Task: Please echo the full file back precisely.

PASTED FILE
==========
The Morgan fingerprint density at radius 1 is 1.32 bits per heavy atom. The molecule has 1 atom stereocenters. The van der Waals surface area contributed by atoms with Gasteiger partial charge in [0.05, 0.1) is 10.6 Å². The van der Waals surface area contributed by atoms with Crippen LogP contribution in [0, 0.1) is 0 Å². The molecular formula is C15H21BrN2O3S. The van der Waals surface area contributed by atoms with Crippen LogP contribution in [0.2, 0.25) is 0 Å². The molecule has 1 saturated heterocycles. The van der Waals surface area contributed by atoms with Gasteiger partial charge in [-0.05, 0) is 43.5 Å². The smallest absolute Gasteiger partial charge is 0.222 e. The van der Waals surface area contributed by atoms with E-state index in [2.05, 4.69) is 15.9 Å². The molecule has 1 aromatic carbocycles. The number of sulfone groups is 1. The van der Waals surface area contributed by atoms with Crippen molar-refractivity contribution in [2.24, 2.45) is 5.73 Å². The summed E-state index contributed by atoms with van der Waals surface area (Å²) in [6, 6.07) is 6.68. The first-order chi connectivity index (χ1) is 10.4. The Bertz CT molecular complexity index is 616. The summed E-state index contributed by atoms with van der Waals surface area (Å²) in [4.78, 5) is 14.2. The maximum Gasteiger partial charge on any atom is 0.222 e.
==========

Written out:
The Morgan fingerprint density at radius 1 is 1.32 bits per heavy atom. The molecule has 1 atom stereocenters. The van der Waals surface area contributed by atoms with Gasteiger partial charge in [0.05, 0.1) is 10.6 Å². The van der Waals surface area contributed by atoms with Crippen LogP contribution in [0, 0.1) is 0 Å². The molecular formula is C15H21BrN2O3S. The van der Waals surface area contributed by atoms with Crippen LogP contribution in [0.2, 0.25) is 0 Å². The molecule has 1 saturated heterocycles. The van der Waals surface area contributed by atoms with Gasteiger partial charge in [-0.05, 0) is 43.5 Å². The smallest absolute Gasteiger partial charge is 0.222 e. The van der Waals surface area contributed by atoms with E-state index in [2.05, 4.69) is 15.9 Å². The molecule has 1 aromatic carbocycles. The number of sulfone groups is 1. The van der Waals surface area contributed by atoms with Crippen molar-refractivity contribution in [2.24, 2.45) is 5.73 Å². The summed E-state index contributed by atoms with van der Waals surface area (Å²) in [6, 6.07) is 6.68. The first-order chi connectivity index (χ1) is 10.4. The Bertz CT molecular complexity index is 616. The summed E-state index contributed by atoms with van der Waals surface area (Å²) in [4.78, 5) is 14.2. The maximum Gasteiger partial charge on any atom is 0.222 e.